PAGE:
Bill restricting school start date heard in Mo. Senate Committee
The end of the school years is likely on the minds of many students and parents all across the Ozarks as the weather just keeps getting better.
But, it seems right as you're starting to enjoy your summer vacation - school is back in session.
For many it seems, it's happening earlier every year.
Local leaders in the tourism industry want to see that changed.
"We're a seasonal outdoor venue," said Tom Abbett, Director of Business Development at the Ozarks Amphitheater in Camdenton. "We employ a lot of college students, high school students, and teachers throughout the summer."
But lately, Abbett says those summer concert seasons have been bit shorter as many schools across the state start up sometimes as early as the second week of August.
"Because everybody goes back to school and they don't plan their vacations past the first weekend of August because football starts, band starts, all of that stuff, we lose about 3 to 4 weeks of August," Abbett added.
That means less money comes into local communities.
Abbett, along with many in the tourism industry, are supporting a bill at the Missouri Capitol that would restrict how early school can start.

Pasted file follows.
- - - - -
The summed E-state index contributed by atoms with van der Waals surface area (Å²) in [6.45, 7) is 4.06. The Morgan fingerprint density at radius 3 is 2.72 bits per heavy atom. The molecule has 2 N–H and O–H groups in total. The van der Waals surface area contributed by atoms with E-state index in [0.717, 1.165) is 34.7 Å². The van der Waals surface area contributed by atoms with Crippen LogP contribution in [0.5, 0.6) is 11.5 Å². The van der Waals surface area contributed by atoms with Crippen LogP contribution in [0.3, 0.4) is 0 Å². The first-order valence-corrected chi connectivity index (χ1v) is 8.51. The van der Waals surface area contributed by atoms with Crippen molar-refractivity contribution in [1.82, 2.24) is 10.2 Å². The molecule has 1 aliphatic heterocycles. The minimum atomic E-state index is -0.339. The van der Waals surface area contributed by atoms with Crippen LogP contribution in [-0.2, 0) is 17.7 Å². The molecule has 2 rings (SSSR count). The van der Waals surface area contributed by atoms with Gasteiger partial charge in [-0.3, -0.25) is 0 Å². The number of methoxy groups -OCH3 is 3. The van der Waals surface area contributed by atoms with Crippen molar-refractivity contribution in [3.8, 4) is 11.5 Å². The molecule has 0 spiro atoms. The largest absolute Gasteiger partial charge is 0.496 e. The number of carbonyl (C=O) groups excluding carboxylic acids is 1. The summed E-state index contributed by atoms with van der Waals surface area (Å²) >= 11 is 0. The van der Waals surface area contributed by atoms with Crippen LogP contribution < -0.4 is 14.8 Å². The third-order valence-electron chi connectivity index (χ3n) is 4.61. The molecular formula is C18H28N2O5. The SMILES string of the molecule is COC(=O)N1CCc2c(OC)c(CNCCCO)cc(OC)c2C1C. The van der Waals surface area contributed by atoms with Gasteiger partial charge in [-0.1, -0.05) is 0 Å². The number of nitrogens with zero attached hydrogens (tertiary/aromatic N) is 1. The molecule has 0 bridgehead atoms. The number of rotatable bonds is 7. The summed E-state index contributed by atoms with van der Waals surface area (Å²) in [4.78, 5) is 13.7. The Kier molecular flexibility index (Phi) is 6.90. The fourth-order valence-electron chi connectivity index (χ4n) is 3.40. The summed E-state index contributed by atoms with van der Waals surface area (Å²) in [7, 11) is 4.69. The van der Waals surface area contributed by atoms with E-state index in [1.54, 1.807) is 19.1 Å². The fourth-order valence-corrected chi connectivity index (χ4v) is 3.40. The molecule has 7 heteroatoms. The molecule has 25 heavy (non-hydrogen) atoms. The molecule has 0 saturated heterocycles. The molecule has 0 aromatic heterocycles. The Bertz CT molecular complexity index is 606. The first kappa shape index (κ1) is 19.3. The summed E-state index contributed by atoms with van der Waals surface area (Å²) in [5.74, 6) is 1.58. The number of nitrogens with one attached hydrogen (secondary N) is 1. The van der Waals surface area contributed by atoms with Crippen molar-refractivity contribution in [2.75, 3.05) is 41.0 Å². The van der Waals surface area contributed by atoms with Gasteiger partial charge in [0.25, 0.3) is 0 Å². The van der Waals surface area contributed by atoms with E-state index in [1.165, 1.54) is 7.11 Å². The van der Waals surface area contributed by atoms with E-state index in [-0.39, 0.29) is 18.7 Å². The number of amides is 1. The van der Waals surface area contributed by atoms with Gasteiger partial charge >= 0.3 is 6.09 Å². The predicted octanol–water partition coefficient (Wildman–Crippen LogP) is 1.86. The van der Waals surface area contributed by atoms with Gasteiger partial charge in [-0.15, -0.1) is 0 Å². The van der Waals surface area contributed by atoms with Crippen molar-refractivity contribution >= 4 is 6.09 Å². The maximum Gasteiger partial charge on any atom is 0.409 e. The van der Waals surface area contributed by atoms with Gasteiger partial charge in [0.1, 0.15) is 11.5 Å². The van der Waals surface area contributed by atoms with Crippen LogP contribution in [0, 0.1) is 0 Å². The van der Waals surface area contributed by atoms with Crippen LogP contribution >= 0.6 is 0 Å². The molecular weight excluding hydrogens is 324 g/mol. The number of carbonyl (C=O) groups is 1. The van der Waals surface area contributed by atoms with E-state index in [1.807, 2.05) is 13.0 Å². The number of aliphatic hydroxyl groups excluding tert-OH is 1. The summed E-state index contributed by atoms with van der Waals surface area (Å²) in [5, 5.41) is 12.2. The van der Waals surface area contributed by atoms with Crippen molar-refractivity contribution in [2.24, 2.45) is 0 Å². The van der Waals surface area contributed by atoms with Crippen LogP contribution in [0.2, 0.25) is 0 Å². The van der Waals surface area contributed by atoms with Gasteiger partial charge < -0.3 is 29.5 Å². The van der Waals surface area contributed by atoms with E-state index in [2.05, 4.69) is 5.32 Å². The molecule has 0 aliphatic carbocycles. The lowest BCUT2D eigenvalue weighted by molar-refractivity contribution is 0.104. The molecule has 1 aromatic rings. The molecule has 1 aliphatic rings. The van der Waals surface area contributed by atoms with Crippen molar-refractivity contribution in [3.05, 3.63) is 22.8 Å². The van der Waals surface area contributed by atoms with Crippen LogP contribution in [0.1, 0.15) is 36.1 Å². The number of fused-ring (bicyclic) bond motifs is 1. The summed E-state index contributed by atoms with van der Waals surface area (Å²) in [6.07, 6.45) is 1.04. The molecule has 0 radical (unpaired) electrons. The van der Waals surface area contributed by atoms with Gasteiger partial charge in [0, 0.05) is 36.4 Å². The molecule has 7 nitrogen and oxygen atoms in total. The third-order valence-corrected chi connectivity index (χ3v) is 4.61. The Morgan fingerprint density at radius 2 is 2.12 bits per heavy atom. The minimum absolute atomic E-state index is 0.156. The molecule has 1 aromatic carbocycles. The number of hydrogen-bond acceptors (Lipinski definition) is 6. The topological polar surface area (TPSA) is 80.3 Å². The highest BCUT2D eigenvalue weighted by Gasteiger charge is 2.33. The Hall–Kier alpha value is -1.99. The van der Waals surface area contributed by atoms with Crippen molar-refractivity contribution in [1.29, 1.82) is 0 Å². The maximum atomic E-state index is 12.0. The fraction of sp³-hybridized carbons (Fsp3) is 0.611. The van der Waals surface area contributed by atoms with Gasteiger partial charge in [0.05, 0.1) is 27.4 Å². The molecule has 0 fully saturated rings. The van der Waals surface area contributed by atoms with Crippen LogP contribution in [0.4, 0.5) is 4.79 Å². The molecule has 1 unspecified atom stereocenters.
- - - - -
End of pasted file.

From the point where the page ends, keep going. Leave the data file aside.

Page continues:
Right now, state law says schools must start no earlier than 10 days before Labor Day, unless the district holds a public hearing to start earlier.
The Missouri School board Association, School Administrators Coalition and the Missouri State Teachers Association all spoke out against this bill.
"The people who have local control of the school districts and should have local control of the calendar," said Mike Reid with the Missouri School Board Association. "After a hearing and determining what the people in the community want, then they set their calendar at that point in time."
Another criticism of the bill is that the school year would end later, especially because of the amount of testing for students.
"That also is a factor in the second semester of the school calendar," said Otto Fajen with the Missouri National Education Association. "There tends to be an affect on the schedule and on attention and instruction after that's over with. Our folks see that in the students. They see less sense of 'we're still here to do productive work' and it gets harder and harder.'"
If the bill is passed out of the Senate and signed by Governor Mike Parson, it will go into effect for the 2020-2021 school year.